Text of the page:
Over the past few months, Azure has gained quite a bit of steam. It’s especially noteworthy, seeing as it has continued solid growth despite a rather serious outage in November. Azure’s pace has not gone unnoticed, causing Bloomberg BusinessWeek to delve into why it has been successful in closing the market share gap with AWS.
In a recent conversation with ten IT leaders, I aimed to gain a better understanding (and share with you) why many people are choosing Azure for their cloud platform. By asking the same questions to CDW customers, a pattern started to emerge. See 5 Tips for Getting Started with Microsoft Azure.
The questions were simple: How long did you evaluate a public cloud? Was Azure your first choice? What made you ultimately choose Azure? Finally, do you see Azure growing in your environment? You’ll notice these were open-ended questions, so you won’t be getting any cute infographics in this post.
Here are my findings on each question:
How long did you evaluate the public cloud?
This question received the most standard answer, with most people answering “three to nine months,” even without any sort of scale. There seems to be something magical about that time frame, though I don’t know what it is. What is interesting is that four people went on to mention that most of their concerns were answered rather quickly and that the delay in moving production workloads was simply due to the unknown.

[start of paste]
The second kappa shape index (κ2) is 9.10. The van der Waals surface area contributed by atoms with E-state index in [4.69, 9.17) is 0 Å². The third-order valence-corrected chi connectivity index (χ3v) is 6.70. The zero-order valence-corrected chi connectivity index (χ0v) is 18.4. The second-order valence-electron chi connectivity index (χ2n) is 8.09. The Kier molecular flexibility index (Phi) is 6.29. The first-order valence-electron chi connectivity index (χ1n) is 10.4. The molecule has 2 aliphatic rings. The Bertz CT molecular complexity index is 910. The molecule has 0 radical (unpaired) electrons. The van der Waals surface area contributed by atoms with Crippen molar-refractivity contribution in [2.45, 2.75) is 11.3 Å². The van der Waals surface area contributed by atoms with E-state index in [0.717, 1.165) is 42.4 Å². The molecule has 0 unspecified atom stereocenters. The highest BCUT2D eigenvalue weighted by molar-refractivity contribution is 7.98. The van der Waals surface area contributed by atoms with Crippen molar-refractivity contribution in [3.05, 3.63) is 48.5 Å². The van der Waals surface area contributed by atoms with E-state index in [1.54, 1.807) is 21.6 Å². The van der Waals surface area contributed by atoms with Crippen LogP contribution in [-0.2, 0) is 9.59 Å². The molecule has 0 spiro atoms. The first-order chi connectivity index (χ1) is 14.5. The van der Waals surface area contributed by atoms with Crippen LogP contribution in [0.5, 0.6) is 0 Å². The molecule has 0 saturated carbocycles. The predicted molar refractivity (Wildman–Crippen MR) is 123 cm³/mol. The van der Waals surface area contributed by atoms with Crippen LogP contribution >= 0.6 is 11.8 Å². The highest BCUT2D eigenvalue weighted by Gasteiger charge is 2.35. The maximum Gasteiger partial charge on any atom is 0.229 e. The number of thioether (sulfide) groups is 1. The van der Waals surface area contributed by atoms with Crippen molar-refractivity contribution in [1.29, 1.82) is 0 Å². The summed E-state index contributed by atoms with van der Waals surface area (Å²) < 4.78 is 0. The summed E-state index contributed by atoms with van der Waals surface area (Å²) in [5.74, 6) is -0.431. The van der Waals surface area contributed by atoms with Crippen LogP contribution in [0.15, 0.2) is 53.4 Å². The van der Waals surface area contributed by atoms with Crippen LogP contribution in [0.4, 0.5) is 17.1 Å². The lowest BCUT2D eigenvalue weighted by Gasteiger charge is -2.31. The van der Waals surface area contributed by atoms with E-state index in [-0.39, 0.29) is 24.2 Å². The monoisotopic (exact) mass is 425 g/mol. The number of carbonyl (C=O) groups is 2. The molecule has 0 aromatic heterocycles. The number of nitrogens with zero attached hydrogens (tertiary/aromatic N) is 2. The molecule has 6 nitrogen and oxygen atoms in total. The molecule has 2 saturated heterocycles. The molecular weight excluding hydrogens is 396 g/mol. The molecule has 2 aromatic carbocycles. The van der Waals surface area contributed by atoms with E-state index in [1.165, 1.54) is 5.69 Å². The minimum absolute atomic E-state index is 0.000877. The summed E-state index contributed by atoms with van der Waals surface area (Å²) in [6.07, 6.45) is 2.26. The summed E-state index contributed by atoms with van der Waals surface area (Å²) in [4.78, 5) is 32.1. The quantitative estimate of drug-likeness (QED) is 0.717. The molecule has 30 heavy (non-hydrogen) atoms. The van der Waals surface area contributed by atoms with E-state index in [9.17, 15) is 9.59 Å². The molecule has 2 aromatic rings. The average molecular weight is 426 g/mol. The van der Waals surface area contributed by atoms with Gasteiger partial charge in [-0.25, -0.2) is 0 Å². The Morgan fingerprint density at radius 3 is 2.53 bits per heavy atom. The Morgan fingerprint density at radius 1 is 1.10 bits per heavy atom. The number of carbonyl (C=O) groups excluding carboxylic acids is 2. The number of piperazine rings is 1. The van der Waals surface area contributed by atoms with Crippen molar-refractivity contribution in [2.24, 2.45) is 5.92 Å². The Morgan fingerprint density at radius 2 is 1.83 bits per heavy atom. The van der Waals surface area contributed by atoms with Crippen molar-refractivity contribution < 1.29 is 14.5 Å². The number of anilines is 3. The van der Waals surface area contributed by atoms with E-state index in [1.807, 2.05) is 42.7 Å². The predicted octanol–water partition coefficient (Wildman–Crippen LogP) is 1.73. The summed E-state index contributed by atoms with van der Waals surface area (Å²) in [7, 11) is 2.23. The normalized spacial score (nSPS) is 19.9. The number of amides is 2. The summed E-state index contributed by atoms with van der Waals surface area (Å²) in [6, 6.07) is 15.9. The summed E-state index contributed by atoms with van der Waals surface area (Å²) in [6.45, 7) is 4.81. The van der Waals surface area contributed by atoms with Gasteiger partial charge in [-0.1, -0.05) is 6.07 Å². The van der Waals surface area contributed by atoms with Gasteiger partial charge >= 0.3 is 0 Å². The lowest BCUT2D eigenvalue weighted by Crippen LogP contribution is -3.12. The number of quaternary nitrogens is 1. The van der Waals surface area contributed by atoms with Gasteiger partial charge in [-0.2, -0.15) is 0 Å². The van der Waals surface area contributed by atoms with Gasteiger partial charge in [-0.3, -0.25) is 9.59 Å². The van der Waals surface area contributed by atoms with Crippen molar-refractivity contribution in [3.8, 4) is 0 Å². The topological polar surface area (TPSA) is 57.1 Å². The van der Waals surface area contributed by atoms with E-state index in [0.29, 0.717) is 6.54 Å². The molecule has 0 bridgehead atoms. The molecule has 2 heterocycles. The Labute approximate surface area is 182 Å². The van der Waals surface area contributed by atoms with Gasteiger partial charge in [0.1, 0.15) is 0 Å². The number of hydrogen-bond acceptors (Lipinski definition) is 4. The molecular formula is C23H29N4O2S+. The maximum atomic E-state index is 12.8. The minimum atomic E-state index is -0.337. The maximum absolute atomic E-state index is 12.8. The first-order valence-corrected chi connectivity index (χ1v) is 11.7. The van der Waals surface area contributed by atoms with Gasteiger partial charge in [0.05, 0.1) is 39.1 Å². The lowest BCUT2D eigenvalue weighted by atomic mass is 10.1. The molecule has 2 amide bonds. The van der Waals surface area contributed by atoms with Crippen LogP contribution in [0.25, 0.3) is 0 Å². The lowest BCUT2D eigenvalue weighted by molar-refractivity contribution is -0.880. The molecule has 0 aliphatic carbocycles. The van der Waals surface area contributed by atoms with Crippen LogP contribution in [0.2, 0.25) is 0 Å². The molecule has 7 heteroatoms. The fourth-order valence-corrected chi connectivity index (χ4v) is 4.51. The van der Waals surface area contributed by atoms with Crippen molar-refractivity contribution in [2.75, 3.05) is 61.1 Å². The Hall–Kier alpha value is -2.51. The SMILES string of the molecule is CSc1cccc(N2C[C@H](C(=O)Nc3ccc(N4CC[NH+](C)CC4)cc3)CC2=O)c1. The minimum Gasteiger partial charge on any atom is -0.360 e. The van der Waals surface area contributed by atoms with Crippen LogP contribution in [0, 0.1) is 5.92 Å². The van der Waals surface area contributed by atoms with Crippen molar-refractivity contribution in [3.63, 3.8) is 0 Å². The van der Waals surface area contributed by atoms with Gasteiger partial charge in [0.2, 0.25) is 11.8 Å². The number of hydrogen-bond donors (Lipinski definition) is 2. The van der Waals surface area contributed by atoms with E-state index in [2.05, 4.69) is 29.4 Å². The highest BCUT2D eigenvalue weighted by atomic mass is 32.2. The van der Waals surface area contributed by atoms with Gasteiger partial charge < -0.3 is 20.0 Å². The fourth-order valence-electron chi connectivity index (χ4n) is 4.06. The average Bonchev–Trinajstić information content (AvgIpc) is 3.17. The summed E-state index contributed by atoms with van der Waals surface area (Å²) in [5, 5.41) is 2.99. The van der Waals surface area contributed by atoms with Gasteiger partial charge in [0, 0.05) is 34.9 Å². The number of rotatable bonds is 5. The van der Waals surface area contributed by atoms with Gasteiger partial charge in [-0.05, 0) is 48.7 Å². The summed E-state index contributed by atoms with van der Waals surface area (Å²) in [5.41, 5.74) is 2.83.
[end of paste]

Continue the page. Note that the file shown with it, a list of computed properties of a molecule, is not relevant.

Was Azure your first choice?
Three people said “yes,” five said “no,” and the other two implied that they didn’t really have a first choice. I’ll stress here that all ten customers eventually chose Azure as their primary public cloud. So it’s interesting to note that most of them originally planned on going with another partner.
What made you ultimately choose Azure?
For most people, the decision was made because Azure had better all-around tools for development. A few customers described the ease of the migration, noting that SQL in Azure is nearly identical to SQL locally. Other answers provided were the ability to easily migrate away, which does speak to a fear that’s pervasive these days: nobody trusts a single platform. Every customer we talked with had a secondary cloud provider. Though Azure was their preferred product, hedging bets seems to be the name of the game.
In my opinion, that’s where Azure’s strength truly lies: Microsoft sees the offering not as a replacement for everything, but a way to create a hybrid environment. That’s a bold step to take in a market dominated by claims of superiority across all talking points. Lastly, I want to mention that seven customers noted that the first workload moved to the cloud was test and development through the Microsoft Developer Network or MSDN.
Do you see Azure growing in your environment?
The answer to this was a resounding “yes.” Especially with the impending Windows Server 2003 EOL challenges, Azure is seen as a simple way to migrate away from aging systems. For more information on that topic, see our previous post regarding the Serverpocalypse.
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